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Physical Geography Minor
Lower Division Requirements
An introduction to landforms, climates, soils and vegetation; their origins, distributions, interrelationships and roles in the ecosystem. Laboratory work and field trips are included. Breadth-Science.
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An examination of the basic principles and processes governing the Earth's weather and climate. Topics include: radiation, greenhouse effect, clouds, precipitation, atmospheric circulation, mid-latitude cyclones, tropical storms, climate change. Prerequisite: GEOG 111. Quantitative.
An introduction to the planetary biosphere, its living organisms, and their interactions with each other and the Earth system. Prerequisite: GEOG 111.
Upper Division Requirements
A minimum of 15 units is required, to be selected from the following.
A twelve-day field camp with a focus on various measuring, surveying, recording and mapping skills in branches of physical geography. A selected project will be completed either by a team or by an individual. Field camp locations will vary from year to year. The camp will be held immediately following the end of final examinations in April. Prerequisite: GEOG 213 and one of GEOG 214 or 215. Prerequisite or Corequisite: One of GEOG 311, 313, 314, 315, 316, 317 or 319.
Introduction to the hydrologic cycle, with an emphasis on the hydrology of British Columbia; description and analysis of the processes of water movement and storage measurements and analysis of hydrologic data. Prerequisite: GEOG 213 or 214; GEOG 251 or one of STAT 201, 203 (formerly 103), 205, or 270. Quantitative.
An exploration of human response to our hazardous Earth. The dynamic causes of natural hazards such as earthquakes, hurricanes, landslides and floods will be illustrated. Students will gain an appreciation for how humans perceive, predict, and recover from hazards and how their effects may be reduced. Prerequisite: One of GEOG 100, 104 or 111 or one of EASC 101 or 104. Breadth-Social Sci/Science.
A survey of the climate system, with emphasis on the interactions among its components; radiation, energy and water balances; carbon cycle; climate sensitivity and feedbacks; natural and human-induced climate change. Prerequisite: GEOG 214. Quantitative.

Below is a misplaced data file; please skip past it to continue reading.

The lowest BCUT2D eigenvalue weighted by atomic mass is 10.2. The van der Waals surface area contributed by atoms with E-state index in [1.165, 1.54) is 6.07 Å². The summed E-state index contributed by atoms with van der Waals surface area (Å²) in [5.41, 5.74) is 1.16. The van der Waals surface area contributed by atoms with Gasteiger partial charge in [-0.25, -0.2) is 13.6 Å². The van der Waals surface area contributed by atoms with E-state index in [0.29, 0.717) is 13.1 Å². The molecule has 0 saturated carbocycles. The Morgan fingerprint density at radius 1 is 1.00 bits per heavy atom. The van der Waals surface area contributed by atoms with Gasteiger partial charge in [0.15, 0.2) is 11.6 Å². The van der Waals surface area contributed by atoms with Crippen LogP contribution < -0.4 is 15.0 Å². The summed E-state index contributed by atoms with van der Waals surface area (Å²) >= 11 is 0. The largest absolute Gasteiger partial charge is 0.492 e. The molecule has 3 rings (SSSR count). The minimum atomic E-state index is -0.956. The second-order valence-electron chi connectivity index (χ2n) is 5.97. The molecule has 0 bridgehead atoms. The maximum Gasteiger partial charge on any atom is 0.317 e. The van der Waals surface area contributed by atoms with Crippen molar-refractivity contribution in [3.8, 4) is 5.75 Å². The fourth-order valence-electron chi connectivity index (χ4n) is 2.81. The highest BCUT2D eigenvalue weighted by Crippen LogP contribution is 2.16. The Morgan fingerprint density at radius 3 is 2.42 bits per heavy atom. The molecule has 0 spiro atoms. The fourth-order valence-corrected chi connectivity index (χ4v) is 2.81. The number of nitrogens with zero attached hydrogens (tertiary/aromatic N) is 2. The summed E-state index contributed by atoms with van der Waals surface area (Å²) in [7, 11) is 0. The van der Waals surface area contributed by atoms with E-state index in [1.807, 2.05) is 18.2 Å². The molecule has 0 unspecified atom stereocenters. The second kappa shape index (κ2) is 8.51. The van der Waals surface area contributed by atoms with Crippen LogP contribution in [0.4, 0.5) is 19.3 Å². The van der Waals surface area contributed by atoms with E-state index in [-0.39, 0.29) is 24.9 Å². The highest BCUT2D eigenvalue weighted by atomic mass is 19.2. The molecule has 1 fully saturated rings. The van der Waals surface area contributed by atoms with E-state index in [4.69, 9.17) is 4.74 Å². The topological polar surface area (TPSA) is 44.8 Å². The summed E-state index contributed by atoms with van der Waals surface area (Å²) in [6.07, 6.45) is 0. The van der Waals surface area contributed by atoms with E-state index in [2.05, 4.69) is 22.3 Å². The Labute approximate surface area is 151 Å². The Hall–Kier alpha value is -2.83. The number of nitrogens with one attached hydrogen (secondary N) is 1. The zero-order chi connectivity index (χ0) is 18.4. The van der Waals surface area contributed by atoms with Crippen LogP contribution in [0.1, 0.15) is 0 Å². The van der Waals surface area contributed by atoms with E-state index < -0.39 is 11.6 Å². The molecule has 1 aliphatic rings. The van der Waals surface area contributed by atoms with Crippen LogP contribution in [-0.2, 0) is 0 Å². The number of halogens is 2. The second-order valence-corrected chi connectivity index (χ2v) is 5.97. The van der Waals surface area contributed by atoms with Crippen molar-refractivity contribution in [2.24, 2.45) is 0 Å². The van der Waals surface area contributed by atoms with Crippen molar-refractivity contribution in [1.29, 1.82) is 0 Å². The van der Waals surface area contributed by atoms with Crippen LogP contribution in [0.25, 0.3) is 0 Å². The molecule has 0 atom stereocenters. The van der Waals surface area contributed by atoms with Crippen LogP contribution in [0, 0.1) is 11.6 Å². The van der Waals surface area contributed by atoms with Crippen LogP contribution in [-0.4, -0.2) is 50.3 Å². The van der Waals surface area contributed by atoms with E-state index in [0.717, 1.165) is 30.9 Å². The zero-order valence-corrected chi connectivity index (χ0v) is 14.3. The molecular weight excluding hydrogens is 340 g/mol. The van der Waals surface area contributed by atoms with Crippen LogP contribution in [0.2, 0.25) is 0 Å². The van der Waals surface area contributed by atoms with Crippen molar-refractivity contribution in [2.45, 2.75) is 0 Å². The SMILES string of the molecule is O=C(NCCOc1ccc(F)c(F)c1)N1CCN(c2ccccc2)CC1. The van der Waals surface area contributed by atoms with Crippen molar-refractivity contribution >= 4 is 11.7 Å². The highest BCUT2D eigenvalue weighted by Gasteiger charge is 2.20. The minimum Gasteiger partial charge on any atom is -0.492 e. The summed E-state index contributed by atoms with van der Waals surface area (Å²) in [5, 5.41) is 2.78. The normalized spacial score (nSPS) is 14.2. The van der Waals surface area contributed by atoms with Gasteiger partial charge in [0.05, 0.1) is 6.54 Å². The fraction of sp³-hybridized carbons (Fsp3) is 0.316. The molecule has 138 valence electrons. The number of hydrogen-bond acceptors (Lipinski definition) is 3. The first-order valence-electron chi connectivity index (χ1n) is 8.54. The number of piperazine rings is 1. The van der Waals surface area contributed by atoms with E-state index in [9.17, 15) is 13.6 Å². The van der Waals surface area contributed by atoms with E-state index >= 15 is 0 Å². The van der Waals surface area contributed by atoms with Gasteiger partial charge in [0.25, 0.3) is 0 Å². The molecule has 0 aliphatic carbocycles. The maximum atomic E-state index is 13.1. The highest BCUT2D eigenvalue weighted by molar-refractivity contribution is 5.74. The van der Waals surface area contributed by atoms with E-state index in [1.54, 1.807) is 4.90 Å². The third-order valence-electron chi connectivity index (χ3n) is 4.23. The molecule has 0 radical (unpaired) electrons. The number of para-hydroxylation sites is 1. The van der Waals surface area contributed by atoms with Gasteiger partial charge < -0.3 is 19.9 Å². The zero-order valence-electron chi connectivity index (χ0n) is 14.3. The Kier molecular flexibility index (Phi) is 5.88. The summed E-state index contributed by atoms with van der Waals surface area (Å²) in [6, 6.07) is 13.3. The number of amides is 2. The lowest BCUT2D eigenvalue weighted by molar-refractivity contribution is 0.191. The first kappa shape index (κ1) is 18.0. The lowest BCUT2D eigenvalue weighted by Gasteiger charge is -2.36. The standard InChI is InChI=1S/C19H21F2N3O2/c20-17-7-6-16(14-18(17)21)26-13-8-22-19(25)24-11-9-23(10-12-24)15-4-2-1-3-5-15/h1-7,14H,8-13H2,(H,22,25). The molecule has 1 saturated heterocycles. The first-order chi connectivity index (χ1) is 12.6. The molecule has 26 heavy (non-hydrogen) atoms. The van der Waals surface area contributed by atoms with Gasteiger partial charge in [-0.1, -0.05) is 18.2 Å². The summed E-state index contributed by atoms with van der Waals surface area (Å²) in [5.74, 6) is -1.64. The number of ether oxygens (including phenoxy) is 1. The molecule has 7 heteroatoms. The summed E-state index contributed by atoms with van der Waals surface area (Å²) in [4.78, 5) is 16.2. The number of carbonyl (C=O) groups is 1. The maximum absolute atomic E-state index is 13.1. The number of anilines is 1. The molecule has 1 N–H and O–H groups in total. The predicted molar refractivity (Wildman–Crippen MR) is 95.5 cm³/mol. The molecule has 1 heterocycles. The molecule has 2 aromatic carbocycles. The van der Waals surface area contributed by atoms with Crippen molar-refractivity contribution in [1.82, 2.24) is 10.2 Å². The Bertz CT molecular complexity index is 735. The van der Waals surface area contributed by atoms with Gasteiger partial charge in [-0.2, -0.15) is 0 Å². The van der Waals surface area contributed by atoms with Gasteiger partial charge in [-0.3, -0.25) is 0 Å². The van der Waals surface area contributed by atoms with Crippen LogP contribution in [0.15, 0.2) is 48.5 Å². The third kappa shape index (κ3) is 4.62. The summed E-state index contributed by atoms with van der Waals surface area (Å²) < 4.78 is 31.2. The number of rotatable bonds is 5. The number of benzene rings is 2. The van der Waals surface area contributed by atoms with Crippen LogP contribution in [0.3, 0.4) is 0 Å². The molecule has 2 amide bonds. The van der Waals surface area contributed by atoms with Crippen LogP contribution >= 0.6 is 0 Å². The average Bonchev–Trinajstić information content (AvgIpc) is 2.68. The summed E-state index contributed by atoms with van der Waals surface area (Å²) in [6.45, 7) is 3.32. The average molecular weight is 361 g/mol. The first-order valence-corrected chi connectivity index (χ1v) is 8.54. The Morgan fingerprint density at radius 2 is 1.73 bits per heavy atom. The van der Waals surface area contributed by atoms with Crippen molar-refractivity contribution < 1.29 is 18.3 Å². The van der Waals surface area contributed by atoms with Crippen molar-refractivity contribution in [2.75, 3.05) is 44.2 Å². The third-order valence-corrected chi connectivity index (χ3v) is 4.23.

Introduction to the cycling of essential chemical elements through ecosystems. Interactions among biological, hydrological, and geological controls on the structure and function of ecosystems and the spatial-temporal scales of elemental cycling are emphasized. Environmental problems resulting from disturbance to natural equilibria in the elemental cycles are examined. Prerequisite: GEOG 215 or BISC 204 or permission of the instructor. Quantitative.
An introduction to the study of soils: physical, chemical and biological properties of soils; soil formation, description, classification, survey and use. Field and laboratory techniques of soil analysis. Prerequisite: One of GEOG 213, 214, 215, or CHEM 121. Students with credit for GEOG 318 may not take this course for further credit.
An examination of hydrologic processes at different scales; effects of climate and land use change on the hydrologic cycle; application of hydrologic models; recent research developments in selected sub-fields of hydrology. Prerequisite: one of GEOG 311, 313, or 314; one of GEOG 251 or one of STAT 201, 203 (formerly 103), 205, or 270. Quantitative.
An examination of recent advances in climate change science drawing upon observational and theoretical studies; application of climate models. Prerequisite: GEOG 314. Quantitative.
Advanced treatment of topics in soil science: soil physics, soil chemistry, soil biology, soil classification and/or forest soils. Prerequisite: GEOG 317. Students with credit for GEOG 417 may not take this course for further credit. Writing.